Of all the power tools I own, I think my scariest, oops-I-crapped-my-pants moments have been with a power miter saw.
When knocking down rough stock, miter saws have a tendency to “armadillo” , or leap straight out of the cut, sometimes kicking your work around. This happens when the stock pinches on the blade, which can occur for a variety of reasons (some of which are impossible to control).
Also, when mitering small pieces, the waste piece can be shot around like a bullet, even with all the safety equipment engaged.
While I still use my Makita miter saw, I do so sparingly. Nowadays I rough out my stock using handsaws and sawbenches. I have yet to have a handsaw kick back at me.
And for mitering, I turn to my No. 16-1/2 Langdon Mitre Box, which I bought about five years ago for $125. I overpaid, but I don’t care. This saw in some cases replaces even my table saw to crosscut small parts.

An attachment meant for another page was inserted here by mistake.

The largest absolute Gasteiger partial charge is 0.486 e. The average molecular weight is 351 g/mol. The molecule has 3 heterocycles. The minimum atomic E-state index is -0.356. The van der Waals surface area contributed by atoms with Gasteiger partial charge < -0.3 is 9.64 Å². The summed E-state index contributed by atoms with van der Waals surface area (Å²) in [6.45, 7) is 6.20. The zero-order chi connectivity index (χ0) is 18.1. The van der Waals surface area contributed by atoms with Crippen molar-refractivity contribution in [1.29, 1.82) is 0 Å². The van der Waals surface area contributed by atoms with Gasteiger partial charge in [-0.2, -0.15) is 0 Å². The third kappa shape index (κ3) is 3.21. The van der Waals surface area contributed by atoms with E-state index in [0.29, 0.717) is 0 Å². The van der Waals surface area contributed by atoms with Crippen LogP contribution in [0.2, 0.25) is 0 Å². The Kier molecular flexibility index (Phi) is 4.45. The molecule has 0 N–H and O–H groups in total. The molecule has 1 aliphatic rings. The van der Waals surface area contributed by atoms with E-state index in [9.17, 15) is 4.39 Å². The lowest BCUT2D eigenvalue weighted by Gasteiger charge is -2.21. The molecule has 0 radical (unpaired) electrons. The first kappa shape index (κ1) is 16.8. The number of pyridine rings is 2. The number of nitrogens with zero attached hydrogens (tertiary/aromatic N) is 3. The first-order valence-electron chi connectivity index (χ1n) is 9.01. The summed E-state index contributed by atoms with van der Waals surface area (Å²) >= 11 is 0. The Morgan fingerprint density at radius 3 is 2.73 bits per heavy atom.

The box cuts more than 4″-wide at 90Ã?Â°. And it will miter a 3″-wide piece. As a result, making face frames and doors is a snap with this tool. And the quality of its cut is tremendous. It’s not as glass smooth as that from a table saw, but it’s good enough for a tight joint.
I also like the saw because it’s safe enough for my daughter Katy to use it.
In fact, I’ve used this tool so much that the 16″ backsaw that came with it (made by Simonds) is now filed too short to work with the miter box. It’s used up. (Right now I have a 14″ English carcase saw in the box. I need to replace that because 14″ is too short.)
The good news is that you can replace the saw with another vintage saw, or even a new one from Lie-Nielsen or Adria or another manufacturer. As long as the saw’s back is no thicker than 3/8″ you’ll be OK.
These mitre boxes can be tough to buy on eBay. Essential parts are missing. They might be ragged out. They cost a bunch to ship. I’ve found the best place to buy them is at tool swaps, such as those run by the Mid-West Tool Collector’s Association. Or from tool dealers.
- Christopher Schwarz